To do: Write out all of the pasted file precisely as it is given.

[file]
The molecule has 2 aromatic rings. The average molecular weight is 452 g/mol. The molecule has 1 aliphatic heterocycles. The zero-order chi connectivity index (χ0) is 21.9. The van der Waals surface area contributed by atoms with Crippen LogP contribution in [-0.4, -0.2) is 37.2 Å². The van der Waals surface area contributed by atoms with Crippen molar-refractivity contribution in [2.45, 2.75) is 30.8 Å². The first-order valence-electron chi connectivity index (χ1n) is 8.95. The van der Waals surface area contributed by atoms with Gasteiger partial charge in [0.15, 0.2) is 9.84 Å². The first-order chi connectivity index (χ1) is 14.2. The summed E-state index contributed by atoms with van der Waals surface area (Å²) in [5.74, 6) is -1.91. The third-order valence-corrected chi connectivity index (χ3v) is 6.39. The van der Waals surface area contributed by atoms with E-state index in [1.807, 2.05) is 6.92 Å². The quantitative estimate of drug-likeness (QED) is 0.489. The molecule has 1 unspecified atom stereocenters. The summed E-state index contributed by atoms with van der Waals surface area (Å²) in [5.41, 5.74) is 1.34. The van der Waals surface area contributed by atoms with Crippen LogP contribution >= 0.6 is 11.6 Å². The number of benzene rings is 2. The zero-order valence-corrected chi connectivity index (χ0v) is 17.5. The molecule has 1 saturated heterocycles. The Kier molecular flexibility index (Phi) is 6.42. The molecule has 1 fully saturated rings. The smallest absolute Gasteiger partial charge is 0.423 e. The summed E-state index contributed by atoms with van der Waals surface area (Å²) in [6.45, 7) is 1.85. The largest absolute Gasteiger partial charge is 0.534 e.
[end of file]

The molecule has 2 aromatic rings. The average molecular weight is 452 g/mol. The molecule has 1 aliphatic heterocycles. The zero-order chi connectivity index (χ0) is 21.9. The van der Waals surface area contributed by atoms with Crippen LogP contribution in [-0.4, -0.2) is 37.2 Å². The van der Waals surface area contributed by atoms with Crippen molar-refractivity contribution in [2.45, 2.75) is 30.8 Å². The first-order valence-electron chi connectivity index (χ1n) is 8.95. The van der Waals surface area contributed by atoms with Gasteiger partial charge in [0.15, 0.2) is 9.84 Å². The first-order chi connectivity index (χ1) is 14.2. The summed E-state index contributed by atoms with van der Waals surface area (Å²) in [5.74, 6) is -1.91. The third-order valence-corrected chi connectivity index (χ3v) is 6.39. The van der Waals surface area contributed by atoms with E-state index in [1.807, 2.05) is 6.92 Å². The quantitative estimate of drug-likeness (QED) is 0.489. The molecule has 1 unspecified atom stereocenters. The summed E-state index contributed by atoms with van der Waals surface area (Å²) in [5.41, 5.74) is 1.34. The van der Waals surface area contributed by atoms with Crippen LogP contribution >= 0.6 is 11.6 Å². The number of benzene rings is 2. The zero-order valence-corrected chi connectivity index (χ0v) is 17.5. The molecule has 1 saturated heterocycles. The Kier molecular flexibility index (Phi) is 6.42. The molecule has 1 fully saturated rings. The smallest absolute Gasteiger partial charge is 0.423 e. The summed E-state index contributed by atoms with van der Waals surface area (Å²) in [6.45, 7) is 1.85. The largest absolute Gasteiger partial charge is 0.534 e.